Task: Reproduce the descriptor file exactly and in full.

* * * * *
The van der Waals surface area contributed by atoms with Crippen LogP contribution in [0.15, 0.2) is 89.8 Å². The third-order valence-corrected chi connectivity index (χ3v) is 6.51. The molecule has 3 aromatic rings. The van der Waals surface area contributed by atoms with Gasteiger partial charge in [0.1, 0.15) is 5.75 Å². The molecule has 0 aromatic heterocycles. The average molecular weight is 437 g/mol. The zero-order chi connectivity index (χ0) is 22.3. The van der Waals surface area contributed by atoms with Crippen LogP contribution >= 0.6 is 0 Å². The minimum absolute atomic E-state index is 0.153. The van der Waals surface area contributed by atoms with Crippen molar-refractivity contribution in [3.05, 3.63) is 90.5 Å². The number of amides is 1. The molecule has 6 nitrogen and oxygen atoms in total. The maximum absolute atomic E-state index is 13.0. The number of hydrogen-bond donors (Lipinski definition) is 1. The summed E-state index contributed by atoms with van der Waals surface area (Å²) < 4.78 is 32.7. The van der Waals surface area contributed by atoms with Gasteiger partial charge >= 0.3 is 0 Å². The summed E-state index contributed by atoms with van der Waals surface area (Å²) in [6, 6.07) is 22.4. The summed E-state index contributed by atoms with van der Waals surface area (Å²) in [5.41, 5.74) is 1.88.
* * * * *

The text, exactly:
The van der Waals surface area contributed by atoms with Crippen LogP contribution in [0.15, 0.2) is 89.8 Å². The third-order valence-corrected chi connectivity index (χ3v) is 6.51. The molecule has 3 aromatic rings. The van der Waals surface area contributed by atoms with Gasteiger partial charge in [0.1, 0.15) is 5.75 Å². The molecule has 0 aromatic heterocycles. The average molecular weight is 437 g/mol. The zero-order chi connectivity index (χ0) is 22.3. The van der Waals surface area contributed by atoms with Crippen LogP contribution >= 0.6 is 0 Å². The minimum absolute atomic E-state index is 0.153. The van der Waals surface area contributed by atoms with Crippen molar-refractivity contribution in [3.05, 3.63) is 90.5 Å². The number of amides is 1. The molecule has 6 nitrogen and oxygen atoms in total. The maximum absolute atomic E-state index is 13.0. The number of hydrogen-bond donors (Lipinski definition) is 1. The summed E-state index contributed by atoms with van der Waals surface area (Å²) < 4.78 is 32.7. The van der Waals surface area contributed by atoms with Gasteiger partial charge >= 0.3 is 0 Å². The summed E-state index contributed by atoms with van der Waals surface area (Å²) in [6, 6.07) is 22.4. The summed E-state index contributed by atoms with van der Waals surface area (Å²) in [5.41, 5.74) is 1.88.